One sport athletes vs multi-sport athletes


Nowadays many student athletes are opting to play one sport all year round. This trend seems to be much more common amongst high school athletes. Many coaches and experts are beginning to question how effective this uptick in one sport athletes really is.

As an athlete, being involved in more than one sport is something that my parents always made mandatory. When I was younger I was constantly switching between gymnastics to softball to anything that looked slightly interesting. I could never just pick one and stick with it. I was always left wanting more from my sports. So, once I found sports that I actually enjoyed, I quit all of the other sports and just stuck to two sports. While I honed down to only two sports, my parents encouraged me to be anything but a single sport athlete. However many my age do opt for one sport.

Of course, there are pros to only playing one sport. Athletes are able to perfect their game play and practice their skills in order to live up to their fullest potential as an athlete. In recent years, it seems many one sport athletes are taking advantage of specialized off-season training and club and/or tournament teams or leagues. 

On the other hand, there are one sport athletes here who are just as passionate about their one sport as Foley is about playing multiple. A freshman Gianna Caforio who has been doing competitive dance year round since she was 8 years old said, ¨I think that since I do dance all year round I can definitely get burnt out and tired of it sometimes. I go through phases where sometimes I am really passionate about it and work hard every time I get home and others where I only work hard when I am at the studio. Once I get passed the burnout I work really hard and I believe it’s beneficial to do one sport all year round because it gives you something to work on and you´re not focusing at multiple things at once.¨

Although one sport athletes are known to experience more frequent burnout and overuse injuries. Collegiate athletes are almost exclusively one sport athletes. Once you get to college many multi-sport athletes have trouble choosing just one sport to continue on with. 

Many athletes think that they must only play one sport to make it to ‘Div I’ colleges or professional leagues; most college coaches prefer to recruit the players who play multiple sports. According to Stack Sports,  Clemson football head coach Dabo Swinney said,“The different types of coaching, the different types of locker rooms, the different environments that you practice in, the different challenges—I think it develops a much more competitive, well-rounded type of person.”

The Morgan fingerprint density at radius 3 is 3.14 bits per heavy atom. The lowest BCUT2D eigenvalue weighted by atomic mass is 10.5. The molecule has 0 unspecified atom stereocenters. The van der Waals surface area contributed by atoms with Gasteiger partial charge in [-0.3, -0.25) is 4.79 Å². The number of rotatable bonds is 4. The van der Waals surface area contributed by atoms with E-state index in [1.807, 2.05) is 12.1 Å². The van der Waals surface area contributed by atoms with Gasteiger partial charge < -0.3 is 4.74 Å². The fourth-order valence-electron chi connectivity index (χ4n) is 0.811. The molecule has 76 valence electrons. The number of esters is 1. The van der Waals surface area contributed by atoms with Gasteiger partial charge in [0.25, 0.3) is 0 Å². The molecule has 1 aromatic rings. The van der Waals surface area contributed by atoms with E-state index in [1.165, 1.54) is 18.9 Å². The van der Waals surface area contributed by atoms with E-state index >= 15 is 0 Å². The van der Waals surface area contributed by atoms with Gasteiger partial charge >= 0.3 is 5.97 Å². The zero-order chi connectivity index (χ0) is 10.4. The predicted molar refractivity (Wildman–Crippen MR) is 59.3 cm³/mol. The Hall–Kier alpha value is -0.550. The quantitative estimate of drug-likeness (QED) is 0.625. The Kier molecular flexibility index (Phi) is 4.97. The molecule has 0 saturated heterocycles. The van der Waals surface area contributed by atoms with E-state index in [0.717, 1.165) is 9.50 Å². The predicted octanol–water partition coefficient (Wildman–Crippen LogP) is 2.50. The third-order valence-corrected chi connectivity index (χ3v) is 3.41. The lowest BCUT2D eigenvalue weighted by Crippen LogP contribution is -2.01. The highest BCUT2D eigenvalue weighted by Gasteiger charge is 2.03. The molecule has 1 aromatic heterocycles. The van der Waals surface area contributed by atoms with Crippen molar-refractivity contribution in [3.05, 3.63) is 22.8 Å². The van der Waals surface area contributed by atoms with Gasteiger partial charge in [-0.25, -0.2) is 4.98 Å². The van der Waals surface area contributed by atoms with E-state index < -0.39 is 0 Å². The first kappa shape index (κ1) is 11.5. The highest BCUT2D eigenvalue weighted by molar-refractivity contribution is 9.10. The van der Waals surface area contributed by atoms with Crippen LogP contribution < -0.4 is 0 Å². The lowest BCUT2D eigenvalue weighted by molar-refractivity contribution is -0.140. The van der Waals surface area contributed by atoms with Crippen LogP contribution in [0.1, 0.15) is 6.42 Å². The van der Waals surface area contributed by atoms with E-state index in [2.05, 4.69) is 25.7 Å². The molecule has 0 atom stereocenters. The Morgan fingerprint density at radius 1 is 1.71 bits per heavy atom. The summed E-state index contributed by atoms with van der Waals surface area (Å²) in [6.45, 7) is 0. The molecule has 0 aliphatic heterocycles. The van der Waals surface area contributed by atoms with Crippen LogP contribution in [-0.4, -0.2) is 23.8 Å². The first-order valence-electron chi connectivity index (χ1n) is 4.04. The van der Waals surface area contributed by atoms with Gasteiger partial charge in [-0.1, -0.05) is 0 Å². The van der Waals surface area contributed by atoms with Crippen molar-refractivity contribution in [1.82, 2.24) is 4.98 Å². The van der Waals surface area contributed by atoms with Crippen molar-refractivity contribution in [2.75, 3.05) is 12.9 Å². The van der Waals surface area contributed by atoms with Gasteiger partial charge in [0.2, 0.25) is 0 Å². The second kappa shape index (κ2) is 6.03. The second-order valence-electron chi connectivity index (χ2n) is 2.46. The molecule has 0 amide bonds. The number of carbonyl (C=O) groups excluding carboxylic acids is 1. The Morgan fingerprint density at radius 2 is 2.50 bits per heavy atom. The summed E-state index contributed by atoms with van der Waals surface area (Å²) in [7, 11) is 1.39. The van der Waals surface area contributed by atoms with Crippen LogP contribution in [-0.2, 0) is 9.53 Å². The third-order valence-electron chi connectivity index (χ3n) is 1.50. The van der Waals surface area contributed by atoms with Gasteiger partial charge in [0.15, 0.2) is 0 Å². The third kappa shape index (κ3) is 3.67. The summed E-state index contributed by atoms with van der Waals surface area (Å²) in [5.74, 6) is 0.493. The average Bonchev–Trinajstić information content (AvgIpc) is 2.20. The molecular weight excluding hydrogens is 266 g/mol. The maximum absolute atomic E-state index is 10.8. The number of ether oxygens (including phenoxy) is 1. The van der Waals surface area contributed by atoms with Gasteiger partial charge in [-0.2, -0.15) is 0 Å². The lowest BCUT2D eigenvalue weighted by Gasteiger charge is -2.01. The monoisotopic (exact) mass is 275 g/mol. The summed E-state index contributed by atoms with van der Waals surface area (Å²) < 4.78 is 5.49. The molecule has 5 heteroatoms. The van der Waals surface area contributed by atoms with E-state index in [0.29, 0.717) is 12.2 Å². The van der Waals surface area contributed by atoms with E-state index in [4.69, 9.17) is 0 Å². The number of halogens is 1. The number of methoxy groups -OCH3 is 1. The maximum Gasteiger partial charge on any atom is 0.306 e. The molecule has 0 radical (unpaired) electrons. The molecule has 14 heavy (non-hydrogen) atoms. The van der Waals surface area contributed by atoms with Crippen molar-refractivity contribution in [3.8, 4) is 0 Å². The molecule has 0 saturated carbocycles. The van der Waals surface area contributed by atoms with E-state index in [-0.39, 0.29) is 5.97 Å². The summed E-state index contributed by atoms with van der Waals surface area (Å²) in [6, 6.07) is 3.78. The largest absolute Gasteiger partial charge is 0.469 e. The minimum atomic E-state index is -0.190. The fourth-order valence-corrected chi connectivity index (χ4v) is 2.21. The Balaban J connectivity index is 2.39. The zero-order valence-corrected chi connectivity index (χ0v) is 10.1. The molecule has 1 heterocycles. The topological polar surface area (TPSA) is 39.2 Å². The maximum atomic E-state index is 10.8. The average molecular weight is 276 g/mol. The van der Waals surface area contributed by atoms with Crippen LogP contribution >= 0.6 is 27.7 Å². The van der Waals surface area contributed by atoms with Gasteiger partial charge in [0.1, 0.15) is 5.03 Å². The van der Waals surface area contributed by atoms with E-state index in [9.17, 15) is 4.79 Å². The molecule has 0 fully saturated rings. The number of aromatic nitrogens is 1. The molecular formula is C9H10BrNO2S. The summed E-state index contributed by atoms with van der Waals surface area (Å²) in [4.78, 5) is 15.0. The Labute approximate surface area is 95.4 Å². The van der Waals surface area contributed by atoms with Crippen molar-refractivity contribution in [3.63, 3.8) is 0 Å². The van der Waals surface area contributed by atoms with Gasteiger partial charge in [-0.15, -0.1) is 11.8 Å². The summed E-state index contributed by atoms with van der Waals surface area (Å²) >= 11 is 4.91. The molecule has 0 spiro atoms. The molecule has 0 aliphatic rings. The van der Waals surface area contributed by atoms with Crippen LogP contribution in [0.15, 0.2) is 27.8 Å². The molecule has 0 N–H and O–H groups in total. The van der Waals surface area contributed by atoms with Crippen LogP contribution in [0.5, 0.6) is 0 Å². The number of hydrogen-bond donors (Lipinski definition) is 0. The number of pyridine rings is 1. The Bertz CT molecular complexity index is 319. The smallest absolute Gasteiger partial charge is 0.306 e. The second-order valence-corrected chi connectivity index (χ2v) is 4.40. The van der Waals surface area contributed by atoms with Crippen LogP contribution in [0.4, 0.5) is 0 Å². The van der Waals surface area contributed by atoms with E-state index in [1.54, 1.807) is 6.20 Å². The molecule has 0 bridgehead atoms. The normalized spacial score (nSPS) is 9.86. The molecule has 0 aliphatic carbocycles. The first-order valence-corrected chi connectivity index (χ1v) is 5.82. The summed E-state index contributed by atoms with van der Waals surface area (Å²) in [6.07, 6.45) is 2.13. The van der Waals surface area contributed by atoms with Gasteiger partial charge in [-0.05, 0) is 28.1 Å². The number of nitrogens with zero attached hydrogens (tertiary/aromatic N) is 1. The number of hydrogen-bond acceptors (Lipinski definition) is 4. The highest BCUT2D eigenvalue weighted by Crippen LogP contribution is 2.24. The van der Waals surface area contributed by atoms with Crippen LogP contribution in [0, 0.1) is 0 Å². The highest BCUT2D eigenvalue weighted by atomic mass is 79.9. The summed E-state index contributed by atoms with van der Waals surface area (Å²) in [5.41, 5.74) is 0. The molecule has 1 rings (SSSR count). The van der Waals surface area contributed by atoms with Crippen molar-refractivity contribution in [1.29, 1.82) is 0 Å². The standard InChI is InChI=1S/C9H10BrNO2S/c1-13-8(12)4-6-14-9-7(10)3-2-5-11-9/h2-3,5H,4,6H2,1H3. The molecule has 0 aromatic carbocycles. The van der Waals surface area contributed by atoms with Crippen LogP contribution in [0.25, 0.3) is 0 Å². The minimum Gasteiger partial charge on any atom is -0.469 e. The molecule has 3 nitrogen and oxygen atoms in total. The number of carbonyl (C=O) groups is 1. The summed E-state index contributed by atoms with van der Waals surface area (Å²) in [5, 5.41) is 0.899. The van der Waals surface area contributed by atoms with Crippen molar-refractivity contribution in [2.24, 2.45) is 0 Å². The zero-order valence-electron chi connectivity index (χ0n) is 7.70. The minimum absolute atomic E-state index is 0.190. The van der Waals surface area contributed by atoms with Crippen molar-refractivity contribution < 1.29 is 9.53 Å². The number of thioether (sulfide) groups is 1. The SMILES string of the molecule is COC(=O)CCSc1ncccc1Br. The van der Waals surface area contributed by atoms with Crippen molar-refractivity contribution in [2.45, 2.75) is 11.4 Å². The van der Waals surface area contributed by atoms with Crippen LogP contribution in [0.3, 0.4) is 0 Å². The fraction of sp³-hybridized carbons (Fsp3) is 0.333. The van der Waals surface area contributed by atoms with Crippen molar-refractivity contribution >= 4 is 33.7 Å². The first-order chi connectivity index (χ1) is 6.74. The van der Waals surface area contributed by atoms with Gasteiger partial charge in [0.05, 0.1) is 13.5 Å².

Many coaches here at Oakmont are multisport coaches or have been in the past, Tim Cauoette, Oakmont alumnus, provided a look into the coaches outlook on athletes who partake in multiple sports versus one sport, ¨I think it depends on the athlete.  If I’m being honest, I like them to get a break from the primary sport that I coach and I think that it can really benefit physiologically. You can strengthen other parts of your body that you might not use regularly.¨

After talking with Caouette, the next best thing to a coach here at Oakmont is our assistant athletic director Ed Fitzgerald. Fitzgerald gave insight from his point of view as an AAD. He said, ¨ I believe that the possibility of overworked athletes comes into play when they may be participating in their specific interscholastic season sport (let’s say Fall soccer), but after those practices and/or games may be going to do something athletically outside of there middle school/high school sport (let’s say travel soccer, basketball, or softball). In those cases, I believe that a very strong argument can be made that that athlete is likely overworked. I believe that every athlete needs recovery time after a practice or a game.”


Some research shows that multi-sport athletes are in danger of creating new injuries while switching to new sports during new seasons. When your muscles are not ready for you to transition into a new season with new running patterns, plays, etc it can be difficult to prevent injuries. 

But, another study from Loyola University in Chicago says that out of 1,200 young athletes, 70 to 93% of them are more likely to become injured playing one sport rather than multiple. 

Here at Oakmont, our athletes are assisted by Gianna Allen, our athletic trainer.  Allen shared her medical perspective on how overuse injuries are caused and prevented. Allen said, ¨It’s more common to see overuse injuries in single sport athletes when compared to multi sport athletes. Specialization (single sport) can lead to muscle and coordination imbalance, while the multi sport athlete can be more athletically well rounded.¨

There are many athletes here at Oakmont who agree that playing another sport greatly benefits their gameplay and skill. Senior and two sport athlete Allyson Foley said, ¨Playing different sports allows you to focus on different skills and strengths that you have. When you play more than just the one sport that you are good at or use in that sport can translate into another.¨

After talking to all these important people here at Oakmont the one person left that would have the most knowledge about the mental health ware that sports have on students. School counselor Amy Dubovick said,  ¨I don’t see a lot with the sports alone, but what I tend to see is students that are doing sports and a bunch of clubs along with it. So they are sort of burning the candle at both ends that way. I find that the students that have either one sport or multiple sports and maybe they work, they know how to manage their time.¨

So whether you are playing one sport or a completely different one for every changing season, remember to prioritize your needs in order to be the best, most successful athlete that you can be.